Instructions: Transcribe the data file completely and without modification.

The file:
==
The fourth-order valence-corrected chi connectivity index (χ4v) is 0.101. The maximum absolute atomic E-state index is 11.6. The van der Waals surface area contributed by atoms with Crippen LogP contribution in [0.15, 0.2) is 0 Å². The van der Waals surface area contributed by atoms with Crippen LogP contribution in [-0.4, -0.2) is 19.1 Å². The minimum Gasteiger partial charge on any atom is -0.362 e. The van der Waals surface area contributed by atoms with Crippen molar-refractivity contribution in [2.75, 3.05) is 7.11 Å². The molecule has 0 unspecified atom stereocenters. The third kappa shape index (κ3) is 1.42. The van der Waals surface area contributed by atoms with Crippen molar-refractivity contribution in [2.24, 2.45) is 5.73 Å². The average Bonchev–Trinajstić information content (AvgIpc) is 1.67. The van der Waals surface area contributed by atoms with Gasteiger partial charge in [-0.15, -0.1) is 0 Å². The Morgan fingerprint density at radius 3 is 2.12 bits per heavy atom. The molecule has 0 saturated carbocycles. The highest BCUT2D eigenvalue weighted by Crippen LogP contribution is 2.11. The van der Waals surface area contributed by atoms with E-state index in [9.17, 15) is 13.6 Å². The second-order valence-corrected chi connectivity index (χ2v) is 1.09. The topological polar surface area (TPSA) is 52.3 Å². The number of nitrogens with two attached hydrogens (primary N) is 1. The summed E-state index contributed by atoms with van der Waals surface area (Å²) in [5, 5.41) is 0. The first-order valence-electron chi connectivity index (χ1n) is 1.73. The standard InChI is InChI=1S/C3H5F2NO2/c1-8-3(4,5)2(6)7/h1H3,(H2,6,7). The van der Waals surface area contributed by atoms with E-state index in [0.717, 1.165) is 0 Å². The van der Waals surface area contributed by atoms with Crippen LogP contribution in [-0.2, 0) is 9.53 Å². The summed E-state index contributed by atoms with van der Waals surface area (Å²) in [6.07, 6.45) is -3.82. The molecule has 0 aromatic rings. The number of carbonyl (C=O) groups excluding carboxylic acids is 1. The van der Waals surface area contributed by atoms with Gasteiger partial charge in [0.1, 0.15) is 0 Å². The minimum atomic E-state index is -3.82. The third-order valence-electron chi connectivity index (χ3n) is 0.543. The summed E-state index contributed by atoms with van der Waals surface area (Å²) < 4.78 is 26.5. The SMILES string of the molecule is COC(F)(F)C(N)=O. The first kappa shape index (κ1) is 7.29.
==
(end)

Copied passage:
The fourth-order valence-corrected chi connectivity index (χ4v) is 0.101. The maximum absolute atomic E-state index is 11.6. The van der Waals surface area contributed by atoms with Crippen LogP contribution in [0.15, 0.2) is 0 Å². The van der Waals surface area contributed by atoms with Crippen LogP contribution in [-0.4, -0.2) is 19.1 Å². The minimum Gasteiger partial charge on any atom is -0.362 e. The van der Waals surface area contributed by atoms with Crippen molar-refractivity contribution in [2.75, 3.05) is 7.11 Å². The molecule has 0 unspecified atom stereocenters. The third kappa shape index (κ3) is 1.42. The van der Waals surface area contributed by atoms with Crippen molar-refractivity contribution in [2.24, 2.45) is 5.73 Å². The average Bonchev–Trinajstić information content (AvgIpc) is 1.67. The van der Waals surface area contributed by atoms with Gasteiger partial charge in [-0.15, -0.1) is 0 Å². The Morgan fingerprint density at radius 3 is 2.12 bits per heavy atom. The molecule has 0 saturated carbocycles. The highest BCUT2D eigenvalue weighted by Crippen LogP contribution is 2.11. The van der Waals surface area contributed by atoms with E-state index in [9.17, 15) is 13.6 Å². The second-order valence-corrected chi connectivity index (χ2v) is 1.09. The topological polar surface area (TPSA) is 52.3 Å². The number of nitrogens with two attached hydrogens (primary N) is 1. The summed E-state index contributed by atoms with van der Waals surface area (Å²) in [5, 5.41) is 0. The first-order valence-electron chi connectivity index (χ1n) is 1.73. The standard InChI is InChI=1S/C3H5F2NO2/c1-8-3(4,5)2(6)7/h1H3,(H2,6,7). The van der Waals surface area contributed by atoms with E-state index in [0.717, 1.165) is 0 Å². The van der Waals surface area contributed by atoms with Crippen LogP contribution in [-0.2, 0) is 9.53 Å². The summed E-state index contributed by atoms with van der Waals surface area (Å²) in [6.07, 6.45) is -3.82. The molecule has 0 aromatic rings. The number of carbonyl (C=O) groups excluding carboxylic acids is 1. The van der Waals surface area contributed by atoms with Gasteiger partial charge in [0.1, 0.15) is 0 Å². The minimum atomic E-state index is -3.82. The third-order valence-electron chi connectivity index (χ3n) is 0.543. The summed E-state index contributed by atoms with van der Waals surface area (Å²) < 4.78 is 26.5. The SMILES string of the molecule is COC(F)(F)C(N)=O. The first kappa shape index (κ1) is 7.29.